Dzianis Litskevich, Bruno Merk, Helmhotz-Zentrum Dresden-Rossendorf, Germany

23rd Symposium of AER on VVER Reactor Physics and Reactor Safety (2013, Štrbské Pleso, Slovakia)
Advances in spectral and core calculation methods


DYN3D is a well-known and widely used computer code for reactor physics simulation of
nuclear power plants, in particular for reactors with hexagonal fuel assembly structures. It has
been developed in Helmholtz-Zentrum Dresden-Rossendorf, Germany. The standard version
of the DYN3D code can be used for investigations of transients in light water reactors cores
with hexagonal or quadratic fuel assemblies.
In order to determine the pin with the maximum power in selected assemblies, a twodimensional pin power reconstruction can be performed based on the node homogenized
neutron flux. A superposition of global diffusion solution of the full core calculation with the
assembly pin powers obtained in the cell calculations is used therefore. This method is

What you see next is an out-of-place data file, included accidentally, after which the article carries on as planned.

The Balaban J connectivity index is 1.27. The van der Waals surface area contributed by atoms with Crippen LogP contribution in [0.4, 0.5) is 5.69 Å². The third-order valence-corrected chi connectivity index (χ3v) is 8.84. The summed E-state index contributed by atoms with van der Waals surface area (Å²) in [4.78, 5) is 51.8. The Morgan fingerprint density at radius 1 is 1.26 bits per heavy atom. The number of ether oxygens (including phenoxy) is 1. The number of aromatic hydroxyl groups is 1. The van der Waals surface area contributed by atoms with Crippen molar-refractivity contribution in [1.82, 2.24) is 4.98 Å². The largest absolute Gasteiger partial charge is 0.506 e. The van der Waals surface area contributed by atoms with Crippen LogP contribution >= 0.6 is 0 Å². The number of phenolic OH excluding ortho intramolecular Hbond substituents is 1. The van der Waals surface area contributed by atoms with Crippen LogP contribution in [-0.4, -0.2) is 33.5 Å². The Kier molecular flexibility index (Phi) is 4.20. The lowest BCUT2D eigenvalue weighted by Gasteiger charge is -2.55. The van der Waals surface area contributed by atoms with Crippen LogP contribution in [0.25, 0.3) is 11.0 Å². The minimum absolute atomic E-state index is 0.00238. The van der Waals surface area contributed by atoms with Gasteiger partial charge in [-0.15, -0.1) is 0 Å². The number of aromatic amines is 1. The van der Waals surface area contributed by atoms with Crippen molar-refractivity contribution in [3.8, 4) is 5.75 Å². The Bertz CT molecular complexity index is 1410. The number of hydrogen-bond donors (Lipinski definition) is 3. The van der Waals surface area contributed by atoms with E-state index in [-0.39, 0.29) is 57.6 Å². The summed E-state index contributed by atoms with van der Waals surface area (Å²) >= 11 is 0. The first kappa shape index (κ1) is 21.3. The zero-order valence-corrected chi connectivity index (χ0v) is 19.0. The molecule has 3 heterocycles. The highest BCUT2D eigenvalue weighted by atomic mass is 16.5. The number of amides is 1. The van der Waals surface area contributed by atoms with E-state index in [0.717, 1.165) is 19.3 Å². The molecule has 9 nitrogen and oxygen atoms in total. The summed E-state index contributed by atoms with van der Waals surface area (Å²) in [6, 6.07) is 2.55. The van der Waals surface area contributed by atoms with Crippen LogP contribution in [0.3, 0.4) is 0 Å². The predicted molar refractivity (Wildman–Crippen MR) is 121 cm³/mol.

implemented in DYN3D for reconstruction of power inside selected assemblies. An improved
onset would be a hybrid solution, the coupling of the full core diffusion solver with an
advanced transport solver on fuel assembly base. This method can be used to directly
determine the power distribution for each rod inside fuel assemblies by applying a transport
solver using unstructured mesh and boundary conditions extracted from the full core diffusion
solution. Nowadays, this mentioned methodology is under development.
In the present work an advanced multigroup transport method of current coupling collision
probability (CCCP) with orthonormal flux expansion inside the calculation regions is being
developed and tested for cylindrical, hexagonal geometries and for assemblies of hexagonal
cells. The results of test calculations demonstrate very good agreement with the results
obtained from Monte Carlo calculations. Multigroup calculations for hexagonal assemblies
with cross-sections prepared using the HELIOS code show good agreement with HELIOS
reference solution, too. These convincing results encourage the implementation of this
advanced pin power calculation method into DYN3D as future pin-power determination
method using currents from nodal solution as boundary conditions.

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